Differentiation of self and trait anxiety: A cross‐cultural perspective

Ora Peleg, Caterina Messerschmidt‐Grandi
Published Online:
05 Oct 2018
Volume/Issue No:
Volume 54 Issue 6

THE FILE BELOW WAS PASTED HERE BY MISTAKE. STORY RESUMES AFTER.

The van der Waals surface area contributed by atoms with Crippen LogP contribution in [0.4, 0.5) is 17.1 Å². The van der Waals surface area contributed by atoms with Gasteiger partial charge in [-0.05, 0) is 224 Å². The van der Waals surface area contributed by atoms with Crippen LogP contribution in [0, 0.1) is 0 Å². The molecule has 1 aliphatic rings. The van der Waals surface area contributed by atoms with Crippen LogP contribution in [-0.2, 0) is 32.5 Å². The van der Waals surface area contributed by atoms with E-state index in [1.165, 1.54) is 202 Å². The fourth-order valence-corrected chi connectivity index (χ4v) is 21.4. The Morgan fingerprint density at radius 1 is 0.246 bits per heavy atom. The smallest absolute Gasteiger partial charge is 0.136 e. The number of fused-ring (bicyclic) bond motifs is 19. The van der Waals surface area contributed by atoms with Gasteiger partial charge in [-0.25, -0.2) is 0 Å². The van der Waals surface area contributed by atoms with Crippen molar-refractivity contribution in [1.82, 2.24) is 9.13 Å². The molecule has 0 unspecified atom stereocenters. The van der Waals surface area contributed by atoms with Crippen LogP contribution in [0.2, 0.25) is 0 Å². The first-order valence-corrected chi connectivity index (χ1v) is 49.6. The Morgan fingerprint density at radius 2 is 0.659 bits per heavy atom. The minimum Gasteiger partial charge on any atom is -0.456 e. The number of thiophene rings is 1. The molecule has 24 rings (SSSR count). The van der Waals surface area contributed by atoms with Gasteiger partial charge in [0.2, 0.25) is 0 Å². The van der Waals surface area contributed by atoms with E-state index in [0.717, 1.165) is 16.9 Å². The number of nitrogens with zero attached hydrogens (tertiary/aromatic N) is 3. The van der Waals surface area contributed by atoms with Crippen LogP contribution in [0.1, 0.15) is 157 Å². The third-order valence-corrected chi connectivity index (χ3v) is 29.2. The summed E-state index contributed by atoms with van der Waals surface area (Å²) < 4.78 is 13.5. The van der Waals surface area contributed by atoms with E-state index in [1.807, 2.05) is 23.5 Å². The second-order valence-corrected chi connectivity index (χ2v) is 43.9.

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Cultural differences are likely to affect the ability to deal with anxiety. We investigated this issue among four cultural groups—Germans and Italians (Europeans living in South Tyrol, Italy), Jews and Arabs (Israelis)—in terms of their levels of differentiation of self, trait anxiety and somatic symptoms. We also examined the relationship of differentiation of self to trait anxiety and somatic symptoms. The sample consisted of 824 students: 387 Israelis (mean age 23.6) and 437 Europeans (mean age 22.3). Israeli participants reported lower levels of trait anxiety than European students. Jewish students reported lower trait anxiety than Arab students (mean difference = −.14, p < .009), while there was no difference between German and Italian students (mean difference = .03, p > .99). Jews reported a significantly lower level of emotional cutoff than Arabs (mean difference = −.45, p < .001), and Germans reported a significantly lower level of emotional reactivity than Italians (mean difference = .29, p < .001). Emotional reactivity and I‐position predicted all participants' trait anxiety. On the whole, results point to the importance of examining differentiation of self when trying to reduce trait anxiety, as well as some important cultural differences.

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